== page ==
An influx of new funds is aimed at increasing the number of women in three high-demand career fields where they are underrepresented, officials at Thaddeus Stevens College of Technology said.
Officials with the Lancaster school announced Monday their institution has been awarded its first National Science Foundation grant, of $198,518, for a project entitled “Skilled Women Get STEM Jobs.”
Stevens leaders said in a news release that the three-year grant could play a role in “helping diversify the workforce” in the fields of: machine tool and computer aided manufacturing technology; electrical technology; and water and environmental technology.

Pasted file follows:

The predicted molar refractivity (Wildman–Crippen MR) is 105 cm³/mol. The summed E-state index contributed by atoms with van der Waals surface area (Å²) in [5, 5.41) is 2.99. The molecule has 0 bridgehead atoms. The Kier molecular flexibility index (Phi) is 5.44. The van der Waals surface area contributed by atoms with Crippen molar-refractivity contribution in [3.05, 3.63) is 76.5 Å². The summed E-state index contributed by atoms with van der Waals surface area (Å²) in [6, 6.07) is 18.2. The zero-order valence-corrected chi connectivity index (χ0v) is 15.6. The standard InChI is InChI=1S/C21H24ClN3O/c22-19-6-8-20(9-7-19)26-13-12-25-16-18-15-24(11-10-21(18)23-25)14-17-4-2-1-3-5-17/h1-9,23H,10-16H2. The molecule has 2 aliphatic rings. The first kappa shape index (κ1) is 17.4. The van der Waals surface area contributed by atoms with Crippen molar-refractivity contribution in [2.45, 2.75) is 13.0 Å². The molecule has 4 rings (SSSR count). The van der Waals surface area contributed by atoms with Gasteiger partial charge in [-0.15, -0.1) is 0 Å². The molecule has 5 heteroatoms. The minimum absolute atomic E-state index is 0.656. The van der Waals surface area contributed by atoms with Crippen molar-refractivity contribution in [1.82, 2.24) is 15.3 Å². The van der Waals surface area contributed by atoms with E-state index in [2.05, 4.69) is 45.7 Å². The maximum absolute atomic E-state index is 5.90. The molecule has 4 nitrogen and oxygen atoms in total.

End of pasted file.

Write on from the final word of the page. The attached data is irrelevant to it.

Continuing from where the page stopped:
“Skilled Women Get STEM Jobs” will be implemented over three years from September 2016 to August 2019 and will build a high-school-to-college pipeline to:
• Encourage women high school students to enroll in college programs that offer solid job prospects.
• Engage the enrolled students through an informal group mentoring program and internship opportunities.
• And ease their entry into the workforce by ensuring their familiarity with industries and job opportunities.
Stevens will use the grant to partner with 11 high schools in Lancaster and York counties, raising awareness among their female juniors and seniors about well-paying jobs for technicians in machine tool and computer-aided manufacturing, the electrical industry (commercial and residential), and the water and environmental technology field.
Men are 2.2 times more likely to work in STEM occupations than are women, according to reports.
Katie Surra, Stevens College’s water and environmental technology instructor, will lead the project, assisted by instructors Brian Kochan and Alex Surra as well as Nanette Marcum-Dietrich of Millersville University.